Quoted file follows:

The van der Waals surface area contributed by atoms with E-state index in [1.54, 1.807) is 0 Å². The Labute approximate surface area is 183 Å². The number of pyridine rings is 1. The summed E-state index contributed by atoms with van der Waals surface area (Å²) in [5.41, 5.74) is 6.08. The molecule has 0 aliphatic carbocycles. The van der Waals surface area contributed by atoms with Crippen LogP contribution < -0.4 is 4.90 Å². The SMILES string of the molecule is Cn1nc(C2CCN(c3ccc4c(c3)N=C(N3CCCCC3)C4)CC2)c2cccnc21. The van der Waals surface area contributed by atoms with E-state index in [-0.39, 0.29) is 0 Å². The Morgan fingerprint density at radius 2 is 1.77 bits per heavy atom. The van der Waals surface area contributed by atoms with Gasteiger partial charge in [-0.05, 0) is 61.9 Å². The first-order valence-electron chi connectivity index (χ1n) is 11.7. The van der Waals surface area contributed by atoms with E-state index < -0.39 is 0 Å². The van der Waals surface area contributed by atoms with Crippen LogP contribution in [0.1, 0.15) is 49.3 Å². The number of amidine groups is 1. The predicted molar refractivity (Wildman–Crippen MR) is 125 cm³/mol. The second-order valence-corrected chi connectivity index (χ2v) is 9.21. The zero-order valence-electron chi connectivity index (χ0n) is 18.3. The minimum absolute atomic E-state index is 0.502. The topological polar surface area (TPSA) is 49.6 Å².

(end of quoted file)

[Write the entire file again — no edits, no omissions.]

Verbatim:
The van der Waals surface area contributed by atoms with E-state index in [1.54, 1.807) is 0 Å². The Labute approximate surface area is 183 Å². The number of pyridine rings is 1. The summed E-state index contributed by atoms with van der Waals surface area (Å²) in [5.41, 5.74) is 6.08. The molecule has 0 aliphatic carbocycles. The van der Waals surface area contributed by atoms with Crippen LogP contribution < -0.4 is 4.90 Å². The SMILES string of the molecule is Cn1nc(C2CCN(c3ccc4c(c3)N=C(N3CCCCC3)C4)CC2)c2cccnc21. The van der Waals surface area contributed by atoms with E-state index in [-0.39, 0.29) is 0 Å². The Morgan fingerprint density at radius 2 is 1.77 bits per heavy atom. The van der Waals surface area contributed by atoms with Gasteiger partial charge in [-0.05, 0) is 61.9 Å². The first-order valence-electron chi connectivity index (χ1n) is 11.7. The van der Waals surface area contributed by atoms with E-state index < -0.39 is 0 Å². The van der Waals surface area contributed by atoms with Crippen LogP contribution in [0.1, 0.15) is 49.3 Å². The number of amidine groups is 1. The predicted molar refractivity (Wildman–Crippen MR) is 125 cm³/mol. The second-order valence-corrected chi connectivity index (χ2v) is 9.21. The zero-order valence-electron chi connectivity index (χ0n) is 18.3. The minimum absolute atomic E-state index is 0.502. The topological polar surface area (TPSA) is 49.6 Å².